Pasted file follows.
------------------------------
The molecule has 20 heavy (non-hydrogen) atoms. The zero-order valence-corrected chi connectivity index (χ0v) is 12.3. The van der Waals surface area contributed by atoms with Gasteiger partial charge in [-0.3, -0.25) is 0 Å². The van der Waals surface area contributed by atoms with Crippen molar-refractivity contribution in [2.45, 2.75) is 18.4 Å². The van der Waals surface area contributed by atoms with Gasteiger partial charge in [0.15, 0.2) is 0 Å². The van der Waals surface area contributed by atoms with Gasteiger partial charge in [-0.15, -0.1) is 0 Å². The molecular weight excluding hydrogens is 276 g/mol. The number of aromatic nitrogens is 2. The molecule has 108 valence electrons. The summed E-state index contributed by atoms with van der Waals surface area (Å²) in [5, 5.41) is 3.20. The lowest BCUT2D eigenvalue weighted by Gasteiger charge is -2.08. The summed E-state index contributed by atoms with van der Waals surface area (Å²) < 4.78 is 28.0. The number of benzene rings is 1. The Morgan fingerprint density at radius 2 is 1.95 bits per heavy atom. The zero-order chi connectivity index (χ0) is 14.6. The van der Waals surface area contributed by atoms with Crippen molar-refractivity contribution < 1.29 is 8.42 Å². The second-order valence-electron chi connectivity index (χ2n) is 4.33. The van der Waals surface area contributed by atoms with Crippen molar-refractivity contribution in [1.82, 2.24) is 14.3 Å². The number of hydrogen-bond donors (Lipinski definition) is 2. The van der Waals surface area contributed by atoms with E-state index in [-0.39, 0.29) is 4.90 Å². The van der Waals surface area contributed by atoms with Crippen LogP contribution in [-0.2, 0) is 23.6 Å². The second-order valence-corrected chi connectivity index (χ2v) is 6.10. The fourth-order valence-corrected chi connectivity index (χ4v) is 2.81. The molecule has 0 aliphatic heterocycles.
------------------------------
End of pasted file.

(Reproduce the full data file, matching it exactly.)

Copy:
The molecule has 20 heavy (non-hydrogen) atoms. The zero-order valence-corrected chi connectivity index (χ0v) is 12.3. The van der Waals surface area contributed by atoms with Gasteiger partial charge in [-0.3, -0.25) is 0 Å². The van der Waals surface area contributed by atoms with Crippen molar-refractivity contribution in [2.45, 2.75) is 18.4 Å². The van der Waals surface area contributed by atoms with Gasteiger partial charge in [0.15, 0.2) is 0 Å². The van der Waals surface area contributed by atoms with Gasteiger partial charge in [-0.15, -0.1) is 0 Å². The molecular weight excluding hydrogens is 276 g/mol. The number of aromatic nitrogens is 2. The molecule has 108 valence electrons. The summed E-state index contributed by atoms with van der Waals surface area (Å²) in [5, 5.41) is 3.20. The lowest BCUT2D eigenvalue weighted by Gasteiger charge is -2.08. The summed E-state index contributed by atoms with van der Waals surface area (Å²) < 4.78 is 28.0. The number of benzene rings is 1. The Morgan fingerprint density at radius 2 is 1.95 bits per heavy atom. The zero-order chi connectivity index (χ0) is 14.6. The van der Waals surface area contributed by atoms with Crippen molar-refractivity contribution < 1.29 is 8.42 Å². The second-order valence-electron chi connectivity index (χ2n) is 4.33. The van der Waals surface area contributed by atoms with Crippen molar-refractivity contribution in [1.82, 2.24) is 14.3 Å². The number of hydrogen-bond donors (Lipinski definition) is 2. The van der Waals surface area contributed by atoms with E-state index in [-0.39, 0.29) is 4.90 Å². The van der Waals surface area contributed by atoms with Crippen LogP contribution in [-0.2, 0) is 23.6 Å². The second-order valence-corrected chi connectivity index (χ2v) is 6.10. The fourth-order valence-corrected chi connectivity index (χ4v) is 2.81. The molecule has 0 aliphatic heterocycles.